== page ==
The bottom line is: No, you won’t miss a thing. The Lifetime Isa is a much better product than the Help to Buy Isa when you’re saving for your first home. If at any given point in time the HTB Isa could have been the right product for you, it is probably no longer the case now.
You withheld some of the advantages of LISA from me, Dom, and you are right on every point. But for the benefit of everyone else, let’s just summarize the benefits: you can save more in LISA compared to HTB (£ 4000 vs £ 2400) and get more bang for your buck when buying your home across the UK for the maximum property value that LISA can be used for is £ 450,000 nationwide (it has been capped at £ 250,000 outside London at HTB Isa).
You can also get a higher savings rate on LISAs, and while the best rate right now is 0.85% from Moneybox, which isn’t spectacular, you can be forgiven for getting a guaranteed 25% interest rate from the government every year.
You can get low interest rates on LISA if you can get a guaranteed 25% interest rate from the government every year
Perhaps the greatest benefit is that the government bonus is deposited into the account when you deposit money on the go. This makes the money grow and avoids the stressful, stupid situation that occurs at HTB Isa where the bonus is only paid out once your home purchase is complete. What’s the point of that?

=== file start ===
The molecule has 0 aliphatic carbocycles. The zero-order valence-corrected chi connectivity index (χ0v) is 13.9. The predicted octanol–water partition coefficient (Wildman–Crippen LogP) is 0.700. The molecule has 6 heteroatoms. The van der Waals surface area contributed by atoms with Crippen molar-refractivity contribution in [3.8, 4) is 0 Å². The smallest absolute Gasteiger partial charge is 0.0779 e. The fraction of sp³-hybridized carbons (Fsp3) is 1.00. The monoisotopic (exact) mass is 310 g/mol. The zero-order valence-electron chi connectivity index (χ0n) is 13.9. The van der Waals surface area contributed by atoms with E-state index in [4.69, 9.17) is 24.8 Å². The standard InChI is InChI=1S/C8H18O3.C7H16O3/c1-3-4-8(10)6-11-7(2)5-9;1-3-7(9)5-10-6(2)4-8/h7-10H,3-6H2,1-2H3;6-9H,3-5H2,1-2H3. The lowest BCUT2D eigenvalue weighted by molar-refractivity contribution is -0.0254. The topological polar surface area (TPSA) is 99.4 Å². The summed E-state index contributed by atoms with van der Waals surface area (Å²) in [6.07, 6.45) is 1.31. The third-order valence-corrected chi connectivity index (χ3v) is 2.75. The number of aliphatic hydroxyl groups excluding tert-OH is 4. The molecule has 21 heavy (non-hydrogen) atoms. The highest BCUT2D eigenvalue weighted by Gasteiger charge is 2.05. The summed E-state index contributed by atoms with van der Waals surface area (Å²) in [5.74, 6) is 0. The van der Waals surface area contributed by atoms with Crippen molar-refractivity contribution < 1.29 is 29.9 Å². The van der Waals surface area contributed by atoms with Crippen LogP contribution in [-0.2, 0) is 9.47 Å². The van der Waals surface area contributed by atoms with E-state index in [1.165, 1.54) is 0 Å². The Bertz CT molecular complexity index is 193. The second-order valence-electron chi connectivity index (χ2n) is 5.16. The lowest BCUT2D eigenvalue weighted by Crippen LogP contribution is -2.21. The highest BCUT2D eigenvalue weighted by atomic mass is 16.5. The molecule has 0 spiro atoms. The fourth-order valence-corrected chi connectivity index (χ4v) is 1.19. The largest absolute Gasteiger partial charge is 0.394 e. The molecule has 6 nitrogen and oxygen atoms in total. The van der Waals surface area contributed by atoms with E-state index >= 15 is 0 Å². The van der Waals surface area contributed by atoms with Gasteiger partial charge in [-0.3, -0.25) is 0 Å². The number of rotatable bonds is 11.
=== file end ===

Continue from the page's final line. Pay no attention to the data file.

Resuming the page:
The only major downside of the LISA compared to the HTB Isa is that you usually have to pay a 6.25% penalty for any funds you withdraw before buying a home, although that withdrawal fee was reduced during the pandemic, so only for They waive the government bonus. This means that LISA is only intended for those who can genuinely commit to buying their first home and have easy access to savings for emergencies housed elsewhere.
But as much as I disagree with the redemption fee for the LISA, honestly nobody can save half-heartedly and without obligation for their first home and expect them to come somewhere these days. You have to find out if this is what you really want or do with your money to do something else, but keeping it in an HTB Isa can change your mind – and so miss out on so much more free money the way – doesn’t mean it especially good at managing things! Fortunately, you sound very focused and determined to achieve your goal. I think you will be very good at managing your savings.
Nobody can save half-heartedly and without obligation for their first home and expect to get somewhere these days
The only other thing to consider is whether or not there is a chance that you can buy it in the next year. This is because you cannot use the LISA to buy a home within a year of opening it. If you’ve built enough savings at HTB Isa to get you across the line in the next 12 months I would stick with it, but knowing it will take longer, switching to a LISA is a breeze.
You can choose to transfer part or all of the HTB ISA into a lifetime ISA, as long as you do not transfer more than your annual LISA allowance of £ 4,000 during a single tax year. Any money you deposited into your HTB Isa this tax year has already been counted towards your ISA allowance totaling £ 20,000. So if you transfer it to your Lifetime ISA, that allowance will no longer be consumed.